Welcome to the Podiatry Arena forums

You are currently viewing our podiatry forum as a guest which gives you limited access to view all podiatry discussions and access our other features. By joining our free global community of Podiatrists and other interested foot health care professionals you will have access to post podiatry topics (answer and ask questions), communicate privately with other members, upload content, view attachments, receive a weekly email update of new discussions, access other special features. Registered users do not get displayed the advertisements in posted messages. Registration is fast, simple and absolutely free so please, join our global Podiatry community today!

  1. Everything that you are ever going to want to know about running shoes: Running Shoes Boot Camp Online, for taking it to the next level? See here for more.
    Dismiss Notice
  2. Have you considered the Critical Thinking and Skeptical Boot Camp, for taking it to the next level? See here for more.
    Dismiss Notice
  3. Have you considered the Clinical Biomechanics Boot Camp Online, for taking it to the next level? See here for more.
    Dismiss Notice
Dismiss Notice
Have you considered the Clinical Biomechanics Boot Camp Online, for taking it to the next level? See here for more.
Dismiss Notice
Have you liked us on Facebook to get our updates? Please do. Click here for our Facebook page.
Dismiss Notice
Do you get the weekly newsletter that Podiatry Arena sends out to update everybody? If not, click here to organise this.

Foot problem outcome measures in older people

Discussion in 'Gerontology' started by Hylton Menz, Feb 14, 2005.

  1. Hylton Menz

    Hylton Menz Guest

  2. admin

    admin Administrator Staff Member

  3. To Admin re Foot pain

    Thanks very much for the manchester foot pain and disability schedule, Shall use it in initial consults with new clients- regards Anita
  4. Hylton Menz

    Hylton Menz Guest

    Another foot problem outcome measure:

    Barnett S, Campbell R, Harvey I. The Bristol Foot Score: developing a patient-based foot-health measure. J Am Podiatr Med Assoc. 2005 May-Jun;95(3):264-72.

    We sought to develop a patient-centered foot-health assessment tool by
    conducting in-depth interviews, focus groups, and surveys of relevant patient
    groups. A total of 400 hospital- and community-based podiatric patients took
    part in the development of the Bristol Foot Score, which was refined from a
    41-item self-administered questionnaire to one containing 15 items. Podiatric
    patients easily understood the final questionnaire, and rates of completion were
    excellent. Overall reliability was high (Cronbach alpha = .9036), and
    application of the Bland and Altman technique suggested that the foot score
    produced stable measurements over time. Statistically significant differences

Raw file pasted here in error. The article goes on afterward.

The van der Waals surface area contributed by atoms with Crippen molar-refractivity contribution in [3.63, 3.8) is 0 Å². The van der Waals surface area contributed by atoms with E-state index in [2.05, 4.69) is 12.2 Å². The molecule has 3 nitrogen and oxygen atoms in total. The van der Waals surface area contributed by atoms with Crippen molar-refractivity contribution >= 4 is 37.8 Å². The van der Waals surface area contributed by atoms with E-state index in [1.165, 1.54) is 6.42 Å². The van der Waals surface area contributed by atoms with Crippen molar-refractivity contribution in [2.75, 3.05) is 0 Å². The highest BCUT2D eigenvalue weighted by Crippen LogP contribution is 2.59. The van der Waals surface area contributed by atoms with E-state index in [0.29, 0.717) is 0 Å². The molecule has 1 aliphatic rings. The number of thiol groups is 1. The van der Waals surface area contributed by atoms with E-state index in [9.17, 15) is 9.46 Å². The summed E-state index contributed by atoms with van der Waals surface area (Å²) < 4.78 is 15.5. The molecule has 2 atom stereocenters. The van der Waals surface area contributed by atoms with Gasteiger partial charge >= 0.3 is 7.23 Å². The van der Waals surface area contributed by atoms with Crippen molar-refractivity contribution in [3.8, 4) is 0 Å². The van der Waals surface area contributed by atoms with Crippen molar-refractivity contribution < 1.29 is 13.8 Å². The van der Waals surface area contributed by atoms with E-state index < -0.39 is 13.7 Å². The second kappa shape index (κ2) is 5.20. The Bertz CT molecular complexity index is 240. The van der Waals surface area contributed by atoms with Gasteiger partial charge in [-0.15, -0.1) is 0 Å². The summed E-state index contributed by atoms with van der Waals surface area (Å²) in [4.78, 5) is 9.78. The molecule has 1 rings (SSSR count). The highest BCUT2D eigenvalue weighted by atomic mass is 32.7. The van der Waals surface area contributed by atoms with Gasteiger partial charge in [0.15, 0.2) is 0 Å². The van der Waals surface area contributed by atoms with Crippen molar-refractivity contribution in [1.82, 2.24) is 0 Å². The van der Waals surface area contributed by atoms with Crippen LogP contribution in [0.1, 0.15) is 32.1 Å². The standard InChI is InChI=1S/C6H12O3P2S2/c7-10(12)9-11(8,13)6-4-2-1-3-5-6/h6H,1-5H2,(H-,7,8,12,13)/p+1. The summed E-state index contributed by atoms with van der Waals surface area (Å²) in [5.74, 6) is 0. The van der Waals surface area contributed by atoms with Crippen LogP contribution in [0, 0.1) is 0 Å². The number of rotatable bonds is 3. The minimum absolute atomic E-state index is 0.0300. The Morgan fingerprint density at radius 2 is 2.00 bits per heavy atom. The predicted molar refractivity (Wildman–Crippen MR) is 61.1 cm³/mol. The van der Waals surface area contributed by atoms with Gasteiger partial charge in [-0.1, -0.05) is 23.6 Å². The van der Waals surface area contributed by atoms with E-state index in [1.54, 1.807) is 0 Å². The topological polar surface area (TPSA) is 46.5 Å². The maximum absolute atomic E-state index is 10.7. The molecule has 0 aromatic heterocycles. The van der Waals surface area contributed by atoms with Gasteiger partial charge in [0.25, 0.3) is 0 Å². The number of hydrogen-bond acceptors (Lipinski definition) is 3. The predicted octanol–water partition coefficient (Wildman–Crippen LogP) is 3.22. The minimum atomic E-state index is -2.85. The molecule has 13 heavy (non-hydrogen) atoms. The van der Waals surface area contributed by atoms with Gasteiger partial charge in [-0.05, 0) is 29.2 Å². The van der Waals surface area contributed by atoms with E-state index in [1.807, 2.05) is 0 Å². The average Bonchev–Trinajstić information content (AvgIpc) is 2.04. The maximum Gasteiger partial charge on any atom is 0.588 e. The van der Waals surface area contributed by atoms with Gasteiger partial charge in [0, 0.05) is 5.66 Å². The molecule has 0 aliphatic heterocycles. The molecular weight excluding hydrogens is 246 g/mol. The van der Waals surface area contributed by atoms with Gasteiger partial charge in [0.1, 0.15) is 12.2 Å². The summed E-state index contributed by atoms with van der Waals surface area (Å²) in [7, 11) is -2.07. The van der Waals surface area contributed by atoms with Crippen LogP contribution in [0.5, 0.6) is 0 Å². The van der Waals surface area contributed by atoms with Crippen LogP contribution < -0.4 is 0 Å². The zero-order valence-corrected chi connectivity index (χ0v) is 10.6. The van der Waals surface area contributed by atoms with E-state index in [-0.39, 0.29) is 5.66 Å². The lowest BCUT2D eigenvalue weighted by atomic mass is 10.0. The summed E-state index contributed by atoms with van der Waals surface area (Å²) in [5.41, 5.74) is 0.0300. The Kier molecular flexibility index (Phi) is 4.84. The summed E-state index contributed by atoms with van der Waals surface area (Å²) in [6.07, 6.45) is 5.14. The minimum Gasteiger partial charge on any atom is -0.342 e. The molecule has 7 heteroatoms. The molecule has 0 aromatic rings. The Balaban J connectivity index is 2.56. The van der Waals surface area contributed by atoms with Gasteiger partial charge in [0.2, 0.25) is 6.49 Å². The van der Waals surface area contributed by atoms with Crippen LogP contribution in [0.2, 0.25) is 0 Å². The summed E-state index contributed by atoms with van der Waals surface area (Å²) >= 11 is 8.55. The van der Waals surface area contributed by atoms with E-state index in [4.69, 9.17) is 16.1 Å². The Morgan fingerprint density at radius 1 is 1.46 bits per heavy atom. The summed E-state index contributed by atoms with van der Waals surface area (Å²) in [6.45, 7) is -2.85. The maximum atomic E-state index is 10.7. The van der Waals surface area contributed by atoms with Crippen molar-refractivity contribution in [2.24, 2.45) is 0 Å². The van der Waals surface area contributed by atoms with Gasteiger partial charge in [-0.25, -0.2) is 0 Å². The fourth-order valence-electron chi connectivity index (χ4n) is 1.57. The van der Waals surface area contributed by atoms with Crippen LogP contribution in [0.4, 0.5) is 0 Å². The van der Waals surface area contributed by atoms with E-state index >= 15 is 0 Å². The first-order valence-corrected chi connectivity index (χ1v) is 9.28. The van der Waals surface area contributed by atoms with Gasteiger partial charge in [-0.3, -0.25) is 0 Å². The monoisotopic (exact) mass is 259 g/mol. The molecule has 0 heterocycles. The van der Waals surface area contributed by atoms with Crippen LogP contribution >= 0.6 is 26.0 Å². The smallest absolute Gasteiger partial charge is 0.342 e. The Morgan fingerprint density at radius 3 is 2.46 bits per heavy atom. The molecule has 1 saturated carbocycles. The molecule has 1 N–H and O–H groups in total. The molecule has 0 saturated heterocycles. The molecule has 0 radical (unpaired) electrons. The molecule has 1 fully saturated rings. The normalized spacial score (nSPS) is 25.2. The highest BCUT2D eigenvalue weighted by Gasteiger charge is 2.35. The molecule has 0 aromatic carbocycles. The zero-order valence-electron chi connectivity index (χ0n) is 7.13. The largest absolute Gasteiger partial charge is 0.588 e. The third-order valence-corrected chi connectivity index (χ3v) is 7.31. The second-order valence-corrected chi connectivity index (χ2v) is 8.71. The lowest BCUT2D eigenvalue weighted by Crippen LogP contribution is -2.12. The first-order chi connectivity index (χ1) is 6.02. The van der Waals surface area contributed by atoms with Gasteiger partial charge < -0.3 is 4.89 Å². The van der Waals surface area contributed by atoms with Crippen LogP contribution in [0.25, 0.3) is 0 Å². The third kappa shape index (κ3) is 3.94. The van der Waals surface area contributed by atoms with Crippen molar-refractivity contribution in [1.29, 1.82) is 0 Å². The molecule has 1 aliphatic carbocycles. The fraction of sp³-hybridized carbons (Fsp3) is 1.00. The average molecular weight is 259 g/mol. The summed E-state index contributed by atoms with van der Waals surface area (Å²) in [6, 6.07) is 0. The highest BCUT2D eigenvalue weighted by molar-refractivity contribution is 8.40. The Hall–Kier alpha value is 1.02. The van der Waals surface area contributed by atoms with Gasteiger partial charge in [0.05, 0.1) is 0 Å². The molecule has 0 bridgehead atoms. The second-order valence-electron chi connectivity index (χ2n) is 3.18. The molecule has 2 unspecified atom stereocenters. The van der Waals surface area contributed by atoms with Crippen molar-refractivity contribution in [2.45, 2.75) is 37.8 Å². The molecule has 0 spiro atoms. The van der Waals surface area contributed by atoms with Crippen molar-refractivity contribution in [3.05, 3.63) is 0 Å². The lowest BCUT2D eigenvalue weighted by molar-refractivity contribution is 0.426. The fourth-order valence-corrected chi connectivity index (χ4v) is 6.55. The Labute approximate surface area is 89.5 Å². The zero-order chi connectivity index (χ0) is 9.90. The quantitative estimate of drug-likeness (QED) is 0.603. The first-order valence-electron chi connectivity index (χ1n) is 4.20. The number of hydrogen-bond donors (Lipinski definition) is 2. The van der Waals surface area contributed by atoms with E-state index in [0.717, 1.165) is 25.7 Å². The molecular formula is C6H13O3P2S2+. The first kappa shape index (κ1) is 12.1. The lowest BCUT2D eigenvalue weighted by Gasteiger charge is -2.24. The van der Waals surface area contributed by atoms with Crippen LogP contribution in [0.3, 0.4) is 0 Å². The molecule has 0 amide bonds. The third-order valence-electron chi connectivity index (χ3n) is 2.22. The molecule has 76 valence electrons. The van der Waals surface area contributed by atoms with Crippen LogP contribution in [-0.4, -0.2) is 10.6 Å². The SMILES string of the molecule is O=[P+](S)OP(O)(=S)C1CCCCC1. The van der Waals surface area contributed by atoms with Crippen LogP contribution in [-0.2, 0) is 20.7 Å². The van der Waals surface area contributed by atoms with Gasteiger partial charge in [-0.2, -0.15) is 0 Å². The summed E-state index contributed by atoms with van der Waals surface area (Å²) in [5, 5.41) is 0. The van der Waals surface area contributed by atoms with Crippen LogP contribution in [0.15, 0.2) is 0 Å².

were detected in scores before and after toenail surgery, indicating that the
    Bristol Foot Score is sensitive to change. A poor level of concordance was found
    between the Bristol Foot Score and a Chiropody Assessment Criteria Score
    routinely used by podiatrists to assess the need for podiatric care. The Bristol
    Foot Score reflects patients' perceptions of their own foot health, providing a
    useful additional tool for evaluating the efficacy of interventions and
    describing foot health within populations.


  5. fantasy

    fantasy Welcome New Poster

    Dear all,
    I am study geriatic field in Hong Kong, I really want to read the Manchester foot Disability Questionnaire to see is it suitable for my final year project. However, I can find the questionnaire on website, do you have any soft copy?
    can you send the soft copy to me?
    email : otfantasy@yahoo.com.hk
  6. Hylton Menz

    Hylton Menz Guest

    Recent paper from Rheumatology, validating the Manchester Foot pain and Disability Index in older people:

    Foot pain in community-dwelling older people: an evaluation of the Manchester Foot Pain and Disability Index

    H. B. Menz, A. Tiedemann, M. M. S. Kwan, K. Plumb, and S. R. Lord

    Objectives. The objectives of this study were (i) to examine the psychometric properties of the Manchester Foot Pain and Disability Index (MFPDI) in community-dwelling older people, and (ii) to determine the correlates of disabling foot pain in this age-group.

    Methods. A questionnaire consisting of medical history, the MFPDI, the Goldberg Anxiety and Depression Scale (GADS) and the Medical Outcomes Study Short Form 36 (SF-36) was administered to a sample of 301 community-dwelling people (117 men, 184 women) aged between 70 and 95 yr (mean 77.2, s.d. 4.9), who also underwent a clinical assessment of foot problems.

    Using the MFPDI case definition, 108 people (36%) were found to have disabling foot pain. Within this subgroup, the MFPDI had high internal consistency (Cronbach's =0.89). Principal components analysis revealed a four-factor structure representing the constructs of functional limitation, pain intensity, concern about appearance, and activity restriction, which explained 62% of the variance in the original items. Participants with disabling foot pain were more likely to report pain in the back, hips, knees and hands or wrists, and exhibited flatter feet and less range of motion in the ankle joint. The MFPDI and its subscales were significantly associated with scores on the GADS depression subscale and the general health and mental health components of the SF-36.

    Conclusions. These findings confirm the high prevalence of disabling foot pain in older people, and suggest that the MFPDI is a suitable tool for assessing foot pain in this population.​

Share This Page